Vilar’s story is not one for the faint-hearted, nor is it for adamant pro-life or pro-choice advocates. The questions surrounding Vilar’s multiple pregnancies, her legal right to choose, her recognition of and desire for the many lives conceived within her womb but whose voices were silenced before they were even heard are necessarily messy questions.  Vilar’s life is a chaotic, disordered one and she doesn’t shy away from showing just how confused she was for most of her adult life. One of the truths her story demonstrates is that by insisting on the right to “sex on demand” with whomever and whenever we want, protected from all physical consequences like pregnancy, we have forgotten that sex carries with it incredible power, a power which can be abused and a power which can be destructive. Vilar’s husband was guilty of abusing that power. Whether Vilar was ever conscious of abusing that power is hard to say; it’s certainly possible to question whether a 17-year-old girl, suffering from scars related to her mother’s suicide, separated from her surviving parent by thousands of miles, and involved in relationship with a man old enough to be her father, can exercise a completely conscious right to choose.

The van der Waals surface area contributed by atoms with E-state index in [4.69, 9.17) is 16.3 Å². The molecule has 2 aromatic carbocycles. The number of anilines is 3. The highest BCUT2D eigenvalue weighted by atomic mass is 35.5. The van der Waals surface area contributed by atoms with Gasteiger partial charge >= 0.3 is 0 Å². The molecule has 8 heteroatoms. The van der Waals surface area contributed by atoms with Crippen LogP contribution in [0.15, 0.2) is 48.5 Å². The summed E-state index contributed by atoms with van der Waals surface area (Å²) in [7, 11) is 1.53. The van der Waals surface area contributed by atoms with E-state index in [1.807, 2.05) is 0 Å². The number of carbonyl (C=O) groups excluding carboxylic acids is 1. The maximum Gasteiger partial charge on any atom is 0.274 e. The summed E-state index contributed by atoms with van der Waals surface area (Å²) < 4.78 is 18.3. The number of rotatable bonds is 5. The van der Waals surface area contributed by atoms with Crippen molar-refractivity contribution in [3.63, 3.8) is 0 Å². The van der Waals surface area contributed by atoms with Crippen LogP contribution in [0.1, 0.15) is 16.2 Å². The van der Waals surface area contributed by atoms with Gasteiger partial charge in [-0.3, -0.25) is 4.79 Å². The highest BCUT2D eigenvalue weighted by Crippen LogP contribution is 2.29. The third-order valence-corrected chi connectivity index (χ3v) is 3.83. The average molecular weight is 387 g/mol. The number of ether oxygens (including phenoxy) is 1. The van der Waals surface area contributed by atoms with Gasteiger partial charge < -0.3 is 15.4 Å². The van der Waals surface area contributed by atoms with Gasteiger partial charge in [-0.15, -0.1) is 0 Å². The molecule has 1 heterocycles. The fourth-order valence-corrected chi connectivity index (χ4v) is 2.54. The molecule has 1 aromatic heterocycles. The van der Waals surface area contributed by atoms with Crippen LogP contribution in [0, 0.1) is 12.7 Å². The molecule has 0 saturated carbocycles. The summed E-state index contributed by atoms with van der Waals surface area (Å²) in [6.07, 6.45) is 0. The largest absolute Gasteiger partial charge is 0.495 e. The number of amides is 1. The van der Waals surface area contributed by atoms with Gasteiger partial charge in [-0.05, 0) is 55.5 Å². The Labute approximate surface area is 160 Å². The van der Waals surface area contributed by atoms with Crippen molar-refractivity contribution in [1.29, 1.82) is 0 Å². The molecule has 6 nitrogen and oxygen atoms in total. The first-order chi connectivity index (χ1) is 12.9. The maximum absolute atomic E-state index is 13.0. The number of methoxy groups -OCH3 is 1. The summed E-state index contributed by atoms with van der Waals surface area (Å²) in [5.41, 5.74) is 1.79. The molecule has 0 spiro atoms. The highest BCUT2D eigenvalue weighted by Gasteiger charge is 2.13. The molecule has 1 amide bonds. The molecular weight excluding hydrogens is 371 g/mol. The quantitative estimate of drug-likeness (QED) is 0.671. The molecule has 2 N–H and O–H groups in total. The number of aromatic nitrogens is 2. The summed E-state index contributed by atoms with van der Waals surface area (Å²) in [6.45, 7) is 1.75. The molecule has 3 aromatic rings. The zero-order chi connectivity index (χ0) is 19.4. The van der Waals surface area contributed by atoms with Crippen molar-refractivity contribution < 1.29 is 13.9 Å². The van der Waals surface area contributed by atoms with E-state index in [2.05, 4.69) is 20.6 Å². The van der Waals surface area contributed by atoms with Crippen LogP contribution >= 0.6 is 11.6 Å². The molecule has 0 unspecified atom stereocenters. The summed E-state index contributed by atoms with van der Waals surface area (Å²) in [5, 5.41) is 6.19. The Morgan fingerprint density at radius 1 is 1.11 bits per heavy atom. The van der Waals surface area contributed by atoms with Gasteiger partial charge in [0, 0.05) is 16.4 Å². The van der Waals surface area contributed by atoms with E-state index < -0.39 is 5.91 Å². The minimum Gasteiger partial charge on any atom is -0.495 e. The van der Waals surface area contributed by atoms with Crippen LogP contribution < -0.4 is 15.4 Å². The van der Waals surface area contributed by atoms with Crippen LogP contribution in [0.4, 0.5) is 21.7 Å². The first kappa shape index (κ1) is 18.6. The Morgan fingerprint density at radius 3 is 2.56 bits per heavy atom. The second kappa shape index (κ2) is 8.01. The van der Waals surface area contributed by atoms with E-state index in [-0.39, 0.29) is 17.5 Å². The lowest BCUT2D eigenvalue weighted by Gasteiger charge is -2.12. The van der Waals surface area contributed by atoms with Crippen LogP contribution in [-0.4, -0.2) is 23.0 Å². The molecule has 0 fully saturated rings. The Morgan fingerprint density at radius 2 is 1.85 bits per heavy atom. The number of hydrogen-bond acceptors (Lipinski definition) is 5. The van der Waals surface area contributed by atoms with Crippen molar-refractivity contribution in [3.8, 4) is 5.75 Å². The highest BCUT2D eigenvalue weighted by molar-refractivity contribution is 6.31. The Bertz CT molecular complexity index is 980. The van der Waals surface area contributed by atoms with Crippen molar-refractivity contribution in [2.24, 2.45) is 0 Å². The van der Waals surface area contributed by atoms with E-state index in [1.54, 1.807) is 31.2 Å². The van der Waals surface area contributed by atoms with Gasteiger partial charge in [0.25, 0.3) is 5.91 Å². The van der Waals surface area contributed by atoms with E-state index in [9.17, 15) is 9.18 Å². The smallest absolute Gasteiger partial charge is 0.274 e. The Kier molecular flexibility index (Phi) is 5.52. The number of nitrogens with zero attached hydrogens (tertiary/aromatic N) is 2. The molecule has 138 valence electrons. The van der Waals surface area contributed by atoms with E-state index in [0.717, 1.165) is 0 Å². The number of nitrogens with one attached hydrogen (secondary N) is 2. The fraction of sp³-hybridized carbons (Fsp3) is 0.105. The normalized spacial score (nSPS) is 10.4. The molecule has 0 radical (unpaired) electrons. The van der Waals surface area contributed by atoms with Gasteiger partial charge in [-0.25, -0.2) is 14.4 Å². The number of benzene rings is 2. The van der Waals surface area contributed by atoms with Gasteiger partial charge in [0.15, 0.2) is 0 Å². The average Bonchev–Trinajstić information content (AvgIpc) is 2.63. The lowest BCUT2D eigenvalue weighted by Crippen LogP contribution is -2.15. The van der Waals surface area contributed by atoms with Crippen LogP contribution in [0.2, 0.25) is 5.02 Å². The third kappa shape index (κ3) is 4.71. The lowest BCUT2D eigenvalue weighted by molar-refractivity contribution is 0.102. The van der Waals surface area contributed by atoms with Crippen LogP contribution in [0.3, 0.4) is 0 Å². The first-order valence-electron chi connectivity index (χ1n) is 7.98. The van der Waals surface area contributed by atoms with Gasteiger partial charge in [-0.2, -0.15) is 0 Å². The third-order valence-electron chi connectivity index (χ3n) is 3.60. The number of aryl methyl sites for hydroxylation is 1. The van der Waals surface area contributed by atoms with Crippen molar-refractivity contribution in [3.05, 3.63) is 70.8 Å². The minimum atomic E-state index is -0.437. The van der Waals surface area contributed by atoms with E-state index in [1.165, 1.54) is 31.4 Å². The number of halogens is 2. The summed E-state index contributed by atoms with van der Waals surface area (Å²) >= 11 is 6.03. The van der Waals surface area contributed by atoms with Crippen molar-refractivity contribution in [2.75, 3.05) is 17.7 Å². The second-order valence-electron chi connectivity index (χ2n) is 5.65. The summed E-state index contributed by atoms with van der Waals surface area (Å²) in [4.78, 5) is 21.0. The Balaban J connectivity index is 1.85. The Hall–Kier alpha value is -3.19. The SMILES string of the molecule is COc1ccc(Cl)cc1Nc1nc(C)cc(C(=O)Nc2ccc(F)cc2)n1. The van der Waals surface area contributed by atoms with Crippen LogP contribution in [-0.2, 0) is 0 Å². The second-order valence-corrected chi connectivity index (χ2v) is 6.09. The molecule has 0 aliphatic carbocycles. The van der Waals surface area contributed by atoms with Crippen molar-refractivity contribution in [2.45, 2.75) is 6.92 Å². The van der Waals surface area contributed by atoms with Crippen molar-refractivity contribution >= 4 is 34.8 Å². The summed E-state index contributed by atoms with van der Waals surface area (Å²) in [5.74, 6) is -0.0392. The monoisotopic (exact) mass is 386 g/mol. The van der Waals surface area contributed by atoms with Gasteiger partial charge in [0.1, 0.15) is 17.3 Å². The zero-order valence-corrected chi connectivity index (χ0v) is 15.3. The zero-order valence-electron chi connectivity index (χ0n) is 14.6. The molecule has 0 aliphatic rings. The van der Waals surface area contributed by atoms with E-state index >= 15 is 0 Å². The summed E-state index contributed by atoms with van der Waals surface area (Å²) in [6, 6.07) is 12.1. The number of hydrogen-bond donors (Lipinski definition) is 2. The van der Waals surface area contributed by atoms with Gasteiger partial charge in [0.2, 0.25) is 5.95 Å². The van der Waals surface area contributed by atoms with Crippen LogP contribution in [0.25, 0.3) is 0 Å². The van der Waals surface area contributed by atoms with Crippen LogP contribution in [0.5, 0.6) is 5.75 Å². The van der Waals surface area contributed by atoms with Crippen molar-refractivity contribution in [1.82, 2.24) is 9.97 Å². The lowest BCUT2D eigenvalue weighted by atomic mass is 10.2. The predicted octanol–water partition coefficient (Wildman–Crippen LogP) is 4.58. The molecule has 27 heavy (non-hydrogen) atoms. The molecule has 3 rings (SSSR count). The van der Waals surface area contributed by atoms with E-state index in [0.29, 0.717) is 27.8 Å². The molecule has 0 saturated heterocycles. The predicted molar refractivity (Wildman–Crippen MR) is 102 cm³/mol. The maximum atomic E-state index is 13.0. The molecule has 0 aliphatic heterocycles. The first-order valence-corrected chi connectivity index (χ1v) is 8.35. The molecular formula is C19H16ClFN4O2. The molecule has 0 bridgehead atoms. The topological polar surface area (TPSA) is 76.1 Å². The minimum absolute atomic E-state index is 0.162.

Ultimately, the line separating Vilar’s belief in her right to choose and her recognition of the life within is very, very thin—almost non-existent. When she is pregnant for the sixteenth time, a pregnancy she carries to term, she describes the ultrasound of her daughter taken eighteen weeks before she was born. “The ultrasound images show clearly a miniature head tilted back, an arm raised up, with the hand pointing back toward the face. It would have been possible and permissible to end her life at this point” (208).


Thus Vilar ends the final chapter of her book, completely blurring the line between pro-life and pro-choice politics as she recognizes her daughter’s existence and acknowledges the many times she had, in the past, exercised her right to choose.

A New Language

by Jazmine Green

Had she known, she would have said no right from the start.  She would have left no room for negotiations.  But he was careful. 

“It’s your decision.  Whatever you want to do, I will be here for you.  I will support you.  You know I love you.”